Kris Putnam: Your Strategic Plan is About to Fail

14 maart 2019, 06:00
Kris Putnam: Your Strategic Plan is About to Fail
Kris Putnam: Your Strategic Plan is About to Fail
Strategy most often fails in implementation. With all the effort that went into developing your new strategy and writing your strategic plan, the hardest part is making the darn thing work!

Many donors, foundations and corporate giving programs create strategic plans to clarify their philanthropic goals and guide funding decisions. Too often, however, their new strategy doesn’t even get off the ground. Here are five reasons for this:

1. You are exhausted. If you are like most foundations and philanthropists, you have spent WAY too long developing your strategy. Endless meetings, environmental scans, self-assessments, board assessments, finding and engaging a small army of content experts, writing and re-writing the perfect strategic plan document (complete with beautiful graphics and theories of change). You probably spent more time crafting the RFP to hire a strategic planning consultant, reviewing their proposals, interviewing them, and hiring them than you needed to spend developing your strategy! Now that you have your beautifully written plan up on your website, you and your team are so exhausted that the last thing you want to do is figure out how to implement it. Not to mention, you are likely behind in everything else at work: a backlog of unread emails, meetings you’ve put off, and a pile of proposals to read.

2. You want to create the perfect “implementation plan.” Now that you’ve spent WAY too long developing your strategic plan, you decide you should put that same amount of time and effort developing an implementation plan. Perhaps you are setting aside a quarter or a whole year to figure out how you will implement it (before actually implementing it). You envision another shiny deliverable at the end of this: a beautifully organized implementation plan document that outlines every goal, tactic and activity, lists who is responsible for each of them, and spells out in which month or week it will occur.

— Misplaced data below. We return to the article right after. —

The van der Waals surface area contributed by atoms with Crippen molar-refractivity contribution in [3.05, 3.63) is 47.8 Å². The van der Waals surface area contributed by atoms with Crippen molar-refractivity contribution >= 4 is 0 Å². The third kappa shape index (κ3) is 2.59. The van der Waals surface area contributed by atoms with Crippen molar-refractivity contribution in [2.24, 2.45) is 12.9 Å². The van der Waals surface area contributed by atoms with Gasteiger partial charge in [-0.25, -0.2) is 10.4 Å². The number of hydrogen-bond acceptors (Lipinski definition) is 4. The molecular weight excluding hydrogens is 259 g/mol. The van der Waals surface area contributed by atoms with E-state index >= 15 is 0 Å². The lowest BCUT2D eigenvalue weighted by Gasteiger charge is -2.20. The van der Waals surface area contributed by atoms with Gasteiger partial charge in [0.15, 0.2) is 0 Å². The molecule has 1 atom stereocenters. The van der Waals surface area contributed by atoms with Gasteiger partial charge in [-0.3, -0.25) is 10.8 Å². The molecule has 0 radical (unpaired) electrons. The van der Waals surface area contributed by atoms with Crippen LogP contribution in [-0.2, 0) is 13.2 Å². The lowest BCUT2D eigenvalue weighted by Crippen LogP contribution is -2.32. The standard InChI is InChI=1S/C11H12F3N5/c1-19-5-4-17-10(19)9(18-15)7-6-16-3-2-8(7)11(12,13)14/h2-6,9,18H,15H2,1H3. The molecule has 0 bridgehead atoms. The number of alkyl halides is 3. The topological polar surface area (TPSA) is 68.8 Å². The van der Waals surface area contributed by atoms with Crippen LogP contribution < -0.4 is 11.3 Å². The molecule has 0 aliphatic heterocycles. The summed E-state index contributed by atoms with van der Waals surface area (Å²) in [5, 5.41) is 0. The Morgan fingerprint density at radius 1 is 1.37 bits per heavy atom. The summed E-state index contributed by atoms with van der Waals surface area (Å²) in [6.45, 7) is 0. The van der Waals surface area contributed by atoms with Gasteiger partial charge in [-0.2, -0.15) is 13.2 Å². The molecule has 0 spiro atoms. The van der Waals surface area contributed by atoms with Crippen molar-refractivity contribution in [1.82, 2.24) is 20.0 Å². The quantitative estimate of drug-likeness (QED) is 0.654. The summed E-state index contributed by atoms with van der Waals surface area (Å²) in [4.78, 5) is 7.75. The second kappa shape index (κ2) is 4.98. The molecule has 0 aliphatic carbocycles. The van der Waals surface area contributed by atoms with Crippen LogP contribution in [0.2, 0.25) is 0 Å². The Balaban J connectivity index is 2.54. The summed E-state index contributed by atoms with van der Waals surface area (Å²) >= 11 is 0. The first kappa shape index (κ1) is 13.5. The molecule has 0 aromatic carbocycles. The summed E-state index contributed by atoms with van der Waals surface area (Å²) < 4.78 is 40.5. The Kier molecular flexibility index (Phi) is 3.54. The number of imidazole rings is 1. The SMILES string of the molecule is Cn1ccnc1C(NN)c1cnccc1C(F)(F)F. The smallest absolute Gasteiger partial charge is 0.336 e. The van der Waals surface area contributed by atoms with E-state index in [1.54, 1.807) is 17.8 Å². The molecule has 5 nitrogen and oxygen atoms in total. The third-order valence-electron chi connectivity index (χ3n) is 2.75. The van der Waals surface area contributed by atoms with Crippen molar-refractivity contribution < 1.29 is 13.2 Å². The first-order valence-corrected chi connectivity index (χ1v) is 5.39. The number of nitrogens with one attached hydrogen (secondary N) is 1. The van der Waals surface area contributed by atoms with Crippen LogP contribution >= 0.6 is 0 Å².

3. You get distracted. Ideally your strategy should be your north star. It should be a tool you use to determine your top priorities and your path forward. As new opportunities appear on your doorstep, you can compare them against your new strategy to determine if the opportunity will help you achieve your strategic goals or take you off course on what I call a “bandwagon byway.” But you don’t even get that far. The ink has barely dried on your strategic plan and you are off and running, chasing the latest philanthropic squirrel: a president is unexpectedly elected and you decide this changes everything you’ve worked on in the past year, a new initiative is being developed in your community and you want to be part of it (despite the fact that its addressing an issue that’s not part of your strategy), the policy environment is shifting in your state and you decide to focus on policy advocacy instead.

4. You assume everyone knows what to do. They were all involved in the planning process, so they should know their next steps, right? Wrong. Your new strategy likely represents new priorities and a new way of doing business. While everyone says they like change and understand change is inevitable, they don’t like it when that means THEY need to change! What happens here is everyone goes off and does their own thing. This is likely whatever happens to be scheduled on their calendar for the next few weeks and months. Or, they might focus on their small piece of the new strategy, reinforcing the silos that you hoped your new strategic plan would break down. This leads me to the last and most important problem.

5.You don’t have clarity on your top implementation priorities. In all my time advising funders to formulate and implement their strategies, the biggest problem with implementation (and the easiest one to fix) is that you haven’t identified your top 3-4 implementation priorities. What are the three or four most important things that need to happen first? That’s what you need to focus on. Not what each person’s or each program area’s top priorities are. I’m talking about the top priorities for your entire organization, whether you are a family, a foundation, a donor advised fund or a corporate giving program. Everyone needs to know what these are, who is accountable for them, and what their own role is in addressing that priority. What happens instead is that the CEO is clear on what he or she thinks are the top priorities and assumes everyone else knows them too. But they don’t. I know this because every time I help funders with strategy implementation, I interview everyone involved. I ask them, “What are the top three priorities for implementing your new strategic plan?” The last time I did this, the staff collectively identified 26 “top” priorities!
►Kris Putnam Walkerly is Expert US Philanthropy van De Dikke Blauwe: klik hier
This article was originally written for and published by Forbes.
© 2019 Kris Putnam-Walkerly. All rights reserved.
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